Fourth Sunday of Easter by Abbot Stan

Homily of 22nd April 2018

Acts 4:8–12; I John 3:1-2; John 10:11-18

I am the Good Shepherd, says the Lord.  I know my own and mine know me.

I know my own and my own know me.  What, my sisters and brothers, can be sweeter than this word of the Lord Jesus?  Does this not sum up our whole Christian life?  Does this not capture in one phrase our own call and vocation to monastic life?  At the deepest part of our being, at the core of who we are, is this wonderful and awesome fact: We are known by the Lord.

Is there anyone in your life experience about whom you can truly say:  He or she knows me?  Through and through.  My strengths and my weaknesses.  My dreams and my fears.  My hopes and my failings.  Your mother?  Your father?  Your spouse?  Your best friend?  Your counselor?

What is involved in such knowing?  Is not the first thing we think of that it is not what we call knowing at all?  This sort of knowledge is not intellectual in the narrow sense, but comes from a deeper biblical usage of the word.  As one exegete puts it: “Such knowledge is not just intellectual awareness, but mutual relationship.”  Another phrases it this way: “Knowledge in John is not a cognitive category, but is a category of relationship.  The true measure and model of knowledge is God’s and Jesus’ mutual relationship.”  And as we know from later in John’s Gospel, this relationship is characterized as an “abiding in love.”  Hosea had long before pointed to this: “For I desire steadfast love and not sacrifice; the knowledge of God rather than burnt offerings.”

I know my own and mine know me.

If this is what such knowledge is, my sisters and brothers, can another truly know us this fully?  It seems to me that another human can never get that close to us.  Even in the most perfect of families, even in the closest relationship between husband and wife, friend and friend, there is always an area where we are alone, solitary.  These relationships always leave something to be desired, something to be fulfilled.  And this is all well and good.  We need such a relationship in our lives, but in the end, they open us to something further.

Remember what we just heard in the Letter of John:  “See what love the Father has given us, that we should be called children of God; and this is what we are….  Beloved, we are God’s children now; what we will be has not yet been revealed.  What we do know is this: when he is revealed, we will be like him, for we will see him as he is.”

I know my own.

Jesus knows us thoroughly, he tells us.  All the way down.  And this knowing is not blinded or emotionally driven, as is so often true of our human loves.  This is scary!  Is there not a part of us that fears too much exposure?  Are we not afraid that if someone, even God, knows us this closely that we will not be loved?  Think about it.  Someone knows our deepest dreams and our deepest nightmares, our true strengths and our very vulnerable weaknesses.  Will we still be loved?  And yet today’s Gospel tells us  Jesus knows us thoroughly and this very knowing is Love.  “I know my own.”  And the immediate consequence:  “and I lay down my life for the sheep.”  Jesus knows us as the Father knows Jesus and Jesus knows the Father.  Totally.  Fully.  And that knowledge is the total gift of himself, is love.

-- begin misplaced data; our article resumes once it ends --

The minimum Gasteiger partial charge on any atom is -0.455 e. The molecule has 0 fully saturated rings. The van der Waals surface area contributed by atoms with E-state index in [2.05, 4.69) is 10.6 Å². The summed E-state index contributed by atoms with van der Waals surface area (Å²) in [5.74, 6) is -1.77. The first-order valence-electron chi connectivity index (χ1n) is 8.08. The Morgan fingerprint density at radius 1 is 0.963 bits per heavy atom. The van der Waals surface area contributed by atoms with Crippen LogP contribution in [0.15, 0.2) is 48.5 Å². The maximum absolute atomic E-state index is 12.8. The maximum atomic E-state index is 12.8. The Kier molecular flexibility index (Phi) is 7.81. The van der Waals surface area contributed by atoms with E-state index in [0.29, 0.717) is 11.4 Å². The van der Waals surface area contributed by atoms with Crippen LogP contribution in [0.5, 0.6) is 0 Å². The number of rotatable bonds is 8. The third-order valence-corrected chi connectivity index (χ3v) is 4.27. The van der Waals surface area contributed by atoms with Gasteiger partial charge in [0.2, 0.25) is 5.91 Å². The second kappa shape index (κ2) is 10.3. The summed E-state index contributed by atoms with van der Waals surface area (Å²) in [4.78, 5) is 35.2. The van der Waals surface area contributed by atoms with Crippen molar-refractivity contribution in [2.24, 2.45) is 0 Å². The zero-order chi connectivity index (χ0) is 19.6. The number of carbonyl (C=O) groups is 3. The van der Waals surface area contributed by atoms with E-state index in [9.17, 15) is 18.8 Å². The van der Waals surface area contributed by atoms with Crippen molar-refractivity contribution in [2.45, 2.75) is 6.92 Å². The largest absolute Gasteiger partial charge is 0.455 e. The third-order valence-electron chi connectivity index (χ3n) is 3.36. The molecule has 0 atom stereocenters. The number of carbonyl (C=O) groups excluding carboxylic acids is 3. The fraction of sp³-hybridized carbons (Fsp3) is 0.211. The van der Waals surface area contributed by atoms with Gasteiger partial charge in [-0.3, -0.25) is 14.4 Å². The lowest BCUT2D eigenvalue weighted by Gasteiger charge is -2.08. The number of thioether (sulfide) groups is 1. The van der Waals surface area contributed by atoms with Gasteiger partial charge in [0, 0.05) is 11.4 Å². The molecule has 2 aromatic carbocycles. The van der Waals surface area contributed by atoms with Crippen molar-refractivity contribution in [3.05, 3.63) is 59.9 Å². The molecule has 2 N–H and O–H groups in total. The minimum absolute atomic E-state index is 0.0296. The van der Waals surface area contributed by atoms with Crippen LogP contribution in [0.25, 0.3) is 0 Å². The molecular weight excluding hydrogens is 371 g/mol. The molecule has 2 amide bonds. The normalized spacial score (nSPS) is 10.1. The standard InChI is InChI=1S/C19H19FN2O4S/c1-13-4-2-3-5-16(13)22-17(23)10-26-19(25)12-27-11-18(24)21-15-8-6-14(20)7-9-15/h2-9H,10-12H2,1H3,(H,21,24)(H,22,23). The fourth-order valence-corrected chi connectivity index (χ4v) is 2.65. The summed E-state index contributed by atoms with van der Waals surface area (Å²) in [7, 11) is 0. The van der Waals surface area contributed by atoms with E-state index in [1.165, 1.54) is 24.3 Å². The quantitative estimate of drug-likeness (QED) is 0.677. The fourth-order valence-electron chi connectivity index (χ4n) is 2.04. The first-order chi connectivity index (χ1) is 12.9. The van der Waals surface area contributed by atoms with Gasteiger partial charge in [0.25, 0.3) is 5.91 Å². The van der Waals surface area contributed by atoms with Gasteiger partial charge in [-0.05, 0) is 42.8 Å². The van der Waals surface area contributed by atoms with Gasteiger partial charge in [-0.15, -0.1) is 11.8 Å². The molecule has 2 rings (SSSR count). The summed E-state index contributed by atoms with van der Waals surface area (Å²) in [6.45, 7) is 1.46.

To put it another way.  Abiding in the Father’s love, Jesus hears the call to hand his life over for the sheep.  And so, in the end, to be known by the Lord Jesus is to know ourselves as being among those for whom Jesus died.  We belong to the flock, this community here; this community united by our listening to Jesus’ voice, the Gospel says, this community for whom Jesus has died.  And as a community, as a sheepfold, we will soon gather around the altar in one united circle to once again share in Jesus’ gift of his life to us and for us.

“I know my own… and I lay down my life for them.”

Does this sharing in Jesus’ gift of himself not bring with it a commitment to lay down our lives for one another?  Do you remember how the children in Narnia were told that they had been brought into that land so that they would know how to live in their own world?  In the same way we are known by the Lord and made a part of his community, his sheepfold, so that we too will have the strength and the courage to live for others, to lay down our lives for the sheep.  When we do this, my sisters and brothers, we will find in such giving the joy which comes from touching the very well-springs of life, for we are touching the very life of God.  A mutual knowing that is Love Itself.

“I know my own and mine know me, just as the Father knows me and I know the Father; and I lay down my life for the sheep.”